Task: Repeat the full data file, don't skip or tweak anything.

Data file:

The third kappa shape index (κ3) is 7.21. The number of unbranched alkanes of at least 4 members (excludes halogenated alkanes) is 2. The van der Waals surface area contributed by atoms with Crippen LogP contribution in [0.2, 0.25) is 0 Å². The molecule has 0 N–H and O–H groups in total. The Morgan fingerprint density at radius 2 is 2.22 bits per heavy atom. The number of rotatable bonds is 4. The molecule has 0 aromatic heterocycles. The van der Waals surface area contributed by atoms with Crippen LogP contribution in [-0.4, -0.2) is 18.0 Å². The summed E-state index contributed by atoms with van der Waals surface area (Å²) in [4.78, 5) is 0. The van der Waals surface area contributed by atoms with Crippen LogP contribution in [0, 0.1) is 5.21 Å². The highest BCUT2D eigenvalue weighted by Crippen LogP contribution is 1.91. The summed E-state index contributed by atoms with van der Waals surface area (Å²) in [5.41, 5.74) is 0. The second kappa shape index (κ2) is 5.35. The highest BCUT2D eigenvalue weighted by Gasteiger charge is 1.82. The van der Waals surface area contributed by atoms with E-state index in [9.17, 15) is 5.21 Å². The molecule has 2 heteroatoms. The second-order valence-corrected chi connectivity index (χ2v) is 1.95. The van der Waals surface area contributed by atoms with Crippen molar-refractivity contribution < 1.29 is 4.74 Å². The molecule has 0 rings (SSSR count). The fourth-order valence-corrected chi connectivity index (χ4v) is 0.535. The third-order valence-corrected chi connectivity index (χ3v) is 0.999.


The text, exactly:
The third kappa shape index (κ3) is 7.21. The number of unbranched alkanes of at least 4 members (excludes halogenated alkanes) is 2. The van der Waals surface area contributed by atoms with Crippen LogP contribution in [0.2, 0.25) is 0 Å². The molecule has 0 N–H and O–H groups in total. The Morgan fingerprint density at radius 2 is 2.22 bits per heavy atom. The number of rotatable bonds is 4. The molecule has 0 aromatic heterocycles. The van der Waals surface area contributed by atoms with Crippen LogP contribution in [-0.4, -0.2) is 18.0 Å². The summed E-state index contributed by atoms with van der Waals surface area (Å²) in [4.78, 5) is 0. The van der Waals surface area contributed by atoms with Crippen LogP contribution in [0, 0.1) is 5.21 Å². The highest BCUT2D eigenvalue weighted by Crippen LogP contribution is 1.91. The summed E-state index contributed by atoms with van der Waals surface area (Å²) in [5.41, 5.74) is 0. The second kappa shape index (κ2) is 5.35. The highest BCUT2D eigenvalue weighted by Gasteiger charge is 1.82. The van der Waals surface area contributed by atoms with E-state index in [9.17, 15) is 5.21 Å². The molecule has 2 heteroatoms. The second-order valence-corrected chi connectivity index (χ2v) is 1.95. The van der Waals surface area contributed by atoms with Crippen molar-refractivity contribution < 1.29 is 4.74 Å². The molecule has 0 rings (SSSR count). The fourth-order valence-corrected chi connectivity index (χ4v) is 0.535. The third-order valence-corrected chi connectivity index (χ3v) is 0.999.